As students and faculty of Washtenaw Community College learned about the story surrounding former counselor Cole Jordan, reaction on the campus has varied, but administrators were staying quiet.
“He was a cool dude. He was always laid back and about his job,” said Prince Logan, an 18-year-old business student from Ypsilanti. “It’s good that he turned himself in, but if he got away with it for so long, I don’t know why he did. It’s funny, I went to go see him last week and he wasn’t there. Now I know it’s because he’s in jail.”
Jordan, has said that the reason he came forward was because he wanted to set a good example for his two sons and take responsibility for his actions. That example was not lost on students at the college familiar with the story.
MCT Courtesy Photo
Ronald Bridgeforth, 67, center, flanked by counsel Jason Cueva, left, and Paul Harris, right, speaks to Judge Lisa Novak in the courtroom at the San Mateo County Courthouse in Redwood City, Californa, Thursday, November 10, 2011. Bridgeforth, an alleged member of the Black Liberation Army, a Black Panther Party splinter group, turned himself in Thursday morning to face charges related to a gun battle with South San Francisco police more than 40 years ago. Bridgeforth had been living under the name Cole Jordan in Michagan for the past four decades.
“You can’t always hold people accountable for the things they have done in the past. He made up for it in his job helping people here. You can’t judge people on things like that,” said Anna Olsson, 17, a culinary arts major from Ypsilanti.
One of Olsson’s fellow culinary arts students felt the same way, but understands the other side of the argument.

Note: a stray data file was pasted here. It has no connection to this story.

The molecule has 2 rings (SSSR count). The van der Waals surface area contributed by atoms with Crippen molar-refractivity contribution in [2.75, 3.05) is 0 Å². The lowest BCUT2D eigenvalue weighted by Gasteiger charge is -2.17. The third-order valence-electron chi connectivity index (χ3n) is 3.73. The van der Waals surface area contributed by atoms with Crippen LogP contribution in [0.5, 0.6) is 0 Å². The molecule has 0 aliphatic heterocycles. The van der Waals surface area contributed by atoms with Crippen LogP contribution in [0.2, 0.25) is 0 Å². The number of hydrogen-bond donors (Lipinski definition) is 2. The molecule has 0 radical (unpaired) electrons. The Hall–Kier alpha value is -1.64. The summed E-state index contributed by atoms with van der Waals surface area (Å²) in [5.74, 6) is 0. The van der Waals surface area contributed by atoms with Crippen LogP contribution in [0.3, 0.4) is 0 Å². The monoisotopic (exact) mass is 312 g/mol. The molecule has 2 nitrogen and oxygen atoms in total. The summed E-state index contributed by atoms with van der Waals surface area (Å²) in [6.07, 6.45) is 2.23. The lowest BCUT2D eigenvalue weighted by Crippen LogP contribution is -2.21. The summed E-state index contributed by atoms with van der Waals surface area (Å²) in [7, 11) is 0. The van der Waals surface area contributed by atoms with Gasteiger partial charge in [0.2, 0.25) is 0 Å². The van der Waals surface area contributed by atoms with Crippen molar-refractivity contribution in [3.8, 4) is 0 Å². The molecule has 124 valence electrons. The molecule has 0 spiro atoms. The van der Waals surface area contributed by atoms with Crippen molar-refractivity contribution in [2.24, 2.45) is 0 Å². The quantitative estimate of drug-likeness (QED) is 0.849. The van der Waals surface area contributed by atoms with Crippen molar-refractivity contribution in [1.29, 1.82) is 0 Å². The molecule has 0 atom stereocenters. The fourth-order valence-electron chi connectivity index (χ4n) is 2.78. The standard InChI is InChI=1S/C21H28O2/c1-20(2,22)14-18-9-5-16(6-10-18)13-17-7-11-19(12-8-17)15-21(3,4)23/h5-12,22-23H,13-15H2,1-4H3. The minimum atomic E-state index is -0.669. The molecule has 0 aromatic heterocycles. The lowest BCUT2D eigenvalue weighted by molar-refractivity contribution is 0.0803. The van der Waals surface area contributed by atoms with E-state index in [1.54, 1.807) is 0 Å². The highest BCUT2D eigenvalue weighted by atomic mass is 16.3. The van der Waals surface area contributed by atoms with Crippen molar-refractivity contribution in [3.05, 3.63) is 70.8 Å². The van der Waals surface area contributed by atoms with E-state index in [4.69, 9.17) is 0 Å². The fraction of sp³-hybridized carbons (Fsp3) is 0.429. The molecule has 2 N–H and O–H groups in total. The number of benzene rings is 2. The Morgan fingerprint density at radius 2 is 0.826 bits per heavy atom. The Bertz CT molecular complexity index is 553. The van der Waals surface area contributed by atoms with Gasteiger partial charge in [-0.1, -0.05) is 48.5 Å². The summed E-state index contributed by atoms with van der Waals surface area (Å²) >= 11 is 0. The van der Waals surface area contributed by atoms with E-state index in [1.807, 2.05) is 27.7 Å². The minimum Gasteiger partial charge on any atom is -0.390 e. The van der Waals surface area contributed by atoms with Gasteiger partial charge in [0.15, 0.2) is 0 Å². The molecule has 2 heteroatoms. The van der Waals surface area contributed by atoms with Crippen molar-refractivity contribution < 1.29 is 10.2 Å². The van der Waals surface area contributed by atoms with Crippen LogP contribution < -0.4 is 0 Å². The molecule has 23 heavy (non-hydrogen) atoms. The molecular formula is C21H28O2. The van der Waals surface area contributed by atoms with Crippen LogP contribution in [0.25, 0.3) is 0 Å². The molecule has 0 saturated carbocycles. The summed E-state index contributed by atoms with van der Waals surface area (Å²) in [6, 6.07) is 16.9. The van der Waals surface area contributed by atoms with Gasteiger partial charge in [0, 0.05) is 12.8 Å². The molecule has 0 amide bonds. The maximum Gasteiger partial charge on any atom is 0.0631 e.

“People do things with a good reason, even if goes back that far. Sometimes you can make a wrong a right. If he helped that many people out, then that counts for something,” said Hannah Stadelman, 18, of Ann Arbor. “Maybe back then he had some personal things going on, but you can never really know. But I can see how some people can feel like they were lied to. Some may feel betrayed.”
Others on campus were not so forgiving of Jordan’s transgressions.
“What’s wrong is wrong. You can’t do something that long ago and skate by and not have it come back to you. If you hurt someone, you hurt someone. Whether you stole $10 or $1,000, you still stole something,” said an employee of the college of who asked not to be named. “I don’t know (referring to whether or not turning himself in makes a difference). Ask the families of the police department on whether they think that makes a difference or not. Some people around here thought he was a nice guy, but if you talk to other people, they’ll tell you that he was rude. He walked around here like he was above the law. When he became a boss it was worse. You can’t expect something that long ago to not come back and catch up with you.”
Meanwhile, administrators have declined comment, sending all inquiries through the public relations department. Janet Hawkins, the associate director of public affairs, said the college had no prior knowledge of Jordan’s past and that he did not give a reason for quitting his job, when he resigned. Hawkins added that the college would not be helping raise funds for Jordan to post bail, but employees of the college were free to make their own decisions.
Jordan, whose real name is Ronald Stanley Bridgeforth is in jail in San Mateo County, Calif. Jordan’s lawyer, Paul Harris, told The Washtenaw Voice today that the Jordan family is “very, very close” to posting bail and he expected Jordan to be released from jail Friday night.